Nevertheless, that evening Disc 1 of the "Leave It to Beaver" collection was to me like a candygram in an intensive-care unit. I found succor in every artless word, every unaffected, deadpan delivery of lines, every mannered and stiff gesture and in each episode's homogenized sappiness. Now "Beaver" is my Must See TV, my comedic comfort food. It's as if I can't go forward without going back, without leaving the linear movement of time and taking my place, temporarily, inside a different rhythm: slow, circular, recursive. Now rarely does an evening pass without my watching a couple of episodes. I've recently added the second-season set to my DVD collection.

Eventually, though, I ask myself, why? Why "Leave It to Beaver"? What is it about this Whitman's Sampler of a television family from my childhood? Why, on those evenings I come home from treatments feeling bleary-eyed and shaken, can watching a few episodes of the serenely sanitized sitcom leave me feeling cleareyed and unflappable?

"Leave It to Beaver" rejuvenates me. I need its gentle tone and mild-manneredness, its absence of deep drama and complicated characters, and its simple, predictable, formulaic story lines, in which nothing seems to have lasting consequence. And I need Beaver's innocence, his youthful ability to trust and believe completely, his state of confused wonderment ("Gee whiz, Dad, has it always been hard on kids being kids?"), and his wholly natural, small-boy approach to life. When my cancer refuses to slow down for sentiment, "Beaver" helps me feel embraced by life, not tossed around by it.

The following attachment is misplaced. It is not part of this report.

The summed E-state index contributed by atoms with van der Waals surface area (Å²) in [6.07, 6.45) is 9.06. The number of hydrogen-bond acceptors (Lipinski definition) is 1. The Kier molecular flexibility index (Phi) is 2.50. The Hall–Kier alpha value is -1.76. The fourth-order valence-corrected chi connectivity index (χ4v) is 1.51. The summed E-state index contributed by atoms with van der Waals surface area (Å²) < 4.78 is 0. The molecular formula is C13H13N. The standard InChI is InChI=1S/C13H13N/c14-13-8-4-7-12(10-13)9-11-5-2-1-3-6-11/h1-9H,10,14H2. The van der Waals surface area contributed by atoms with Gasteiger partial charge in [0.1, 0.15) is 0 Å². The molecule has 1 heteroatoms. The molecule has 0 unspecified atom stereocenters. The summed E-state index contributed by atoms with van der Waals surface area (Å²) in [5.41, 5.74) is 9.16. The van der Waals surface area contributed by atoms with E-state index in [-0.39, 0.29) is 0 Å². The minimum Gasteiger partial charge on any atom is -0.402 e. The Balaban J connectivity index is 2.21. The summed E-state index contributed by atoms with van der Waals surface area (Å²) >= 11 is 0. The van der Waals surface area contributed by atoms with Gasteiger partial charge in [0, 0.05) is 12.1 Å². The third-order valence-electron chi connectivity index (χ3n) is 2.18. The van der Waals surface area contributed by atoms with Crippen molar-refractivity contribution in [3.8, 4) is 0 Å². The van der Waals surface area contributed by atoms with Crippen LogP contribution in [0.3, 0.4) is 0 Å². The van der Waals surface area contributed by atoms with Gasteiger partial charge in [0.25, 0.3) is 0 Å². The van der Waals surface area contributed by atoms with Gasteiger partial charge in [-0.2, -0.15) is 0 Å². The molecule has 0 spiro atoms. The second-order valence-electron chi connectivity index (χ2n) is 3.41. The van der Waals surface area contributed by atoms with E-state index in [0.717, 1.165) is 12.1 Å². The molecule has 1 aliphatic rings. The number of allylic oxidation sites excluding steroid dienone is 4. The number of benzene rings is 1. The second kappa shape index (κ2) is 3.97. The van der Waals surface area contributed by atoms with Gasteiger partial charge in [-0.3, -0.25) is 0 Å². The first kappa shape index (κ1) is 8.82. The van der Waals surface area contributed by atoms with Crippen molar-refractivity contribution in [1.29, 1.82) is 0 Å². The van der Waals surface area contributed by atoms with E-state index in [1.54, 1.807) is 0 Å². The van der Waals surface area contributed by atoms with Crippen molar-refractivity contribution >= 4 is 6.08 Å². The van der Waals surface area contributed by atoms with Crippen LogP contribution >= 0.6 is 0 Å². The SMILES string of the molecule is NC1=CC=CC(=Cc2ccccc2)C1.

But mainly I watch because regardless of what trouble Beaver finds himself in, his imagination always serves up a more gruesome consequence for his predicament than he ever actually suffers. From chickenpox to outwitting a bully to dealing with girls (cooties), there's nothing he can't handle with a little luck and some wholesome, homespun advice. And in the end, Beaver always sticks that landing.

It's easy to lose one's perspective in the suffocating web of cancer. I don't know if watching "Leave It to Beaver" is pathetic or liberating. But for now, I've put my faith in the idea that these stories from my childhood -- realistic or not -- possess the kind of redemptive power referred to by William Maxwell. "Stories," he wrote, "can save us." Such is the reality; such is the hope.


© 2008 The Washington Post Company